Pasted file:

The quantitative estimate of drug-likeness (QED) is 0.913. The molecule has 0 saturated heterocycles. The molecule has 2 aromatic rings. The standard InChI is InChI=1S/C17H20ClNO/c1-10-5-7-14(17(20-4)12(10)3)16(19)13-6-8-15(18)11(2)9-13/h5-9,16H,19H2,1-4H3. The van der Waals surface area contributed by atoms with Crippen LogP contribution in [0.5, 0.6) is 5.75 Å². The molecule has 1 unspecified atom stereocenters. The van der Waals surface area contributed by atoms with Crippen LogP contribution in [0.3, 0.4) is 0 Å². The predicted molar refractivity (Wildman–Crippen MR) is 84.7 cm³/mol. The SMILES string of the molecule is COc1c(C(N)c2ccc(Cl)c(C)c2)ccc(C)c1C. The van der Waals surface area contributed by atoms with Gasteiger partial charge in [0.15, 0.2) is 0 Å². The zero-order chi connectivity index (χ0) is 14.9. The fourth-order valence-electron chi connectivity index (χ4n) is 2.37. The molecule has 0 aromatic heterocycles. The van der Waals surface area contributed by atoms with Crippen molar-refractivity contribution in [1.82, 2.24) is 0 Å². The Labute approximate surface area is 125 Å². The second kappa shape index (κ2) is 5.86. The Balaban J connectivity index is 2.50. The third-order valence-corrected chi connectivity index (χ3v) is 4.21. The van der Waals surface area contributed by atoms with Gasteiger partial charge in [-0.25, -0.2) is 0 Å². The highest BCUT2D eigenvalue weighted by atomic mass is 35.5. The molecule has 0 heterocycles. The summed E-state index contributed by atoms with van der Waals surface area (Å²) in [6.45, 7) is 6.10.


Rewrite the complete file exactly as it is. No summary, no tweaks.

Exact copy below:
The quantitative estimate of drug-likeness (QED) is 0.913. The molecule has 0 saturated heterocycles. The molecule has 2 aromatic rings. The standard InChI is InChI=1S/C17H20ClNO/c1-10-5-7-14(17(20-4)12(10)3)16(19)13-6-8-15(18)11(2)9-13/h5-9,16H,19H2,1-4H3. The van der Waals surface area contributed by atoms with Crippen LogP contribution in [0.5, 0.6) is 5.75 Å². The molecule has 1 unspecified atom stereocenters. The van der Waals surface area contributed by atoms with Crippen LogP contribution in [0.3, 0.4) is 0 Å². The predicted molar refractivity (Wildman–Crippen MR) is 84.7 cm³/mol. The SMILES string of the molecule is COc1c(C(N)c2ccc(Cl)c(C)c2)ccc(C)c1C. The van der Waals surface area contributed by atoms with Gasteiger partial charge in [0.15, 0.2) is 0 Å². The zero-order chi connectivity index (χ0) is 14.9. The fourth-order valence-electron chi connectivity index (χ4n) is 2.37. The molecule has 0 aromatic heterocycles. The van der Waals surface area contributed by atoms with Crippen molar-refractivity contribution in [1.82, 2.24) is 0 Å². The Labute approximate surface area is 125 Å². The second kappa shape index (κ2) is 5.86. The Balaban J connectivity index is 2.50. The third-order valence-corrected chi connectivity index (χ3v) is 4.21. The van der Waals surface area contributed by atoms with Gasteiger partial charge in [-0.25, -0.2) is 0 Å². The highest BCUT2D eigenvalue weighted by atomic mass is 35.5. The molecule has 0 heterocycles. The summed E-state index contributed by atoms with van der Waals surface area (Å²) in [6.45, 7) is 6.10.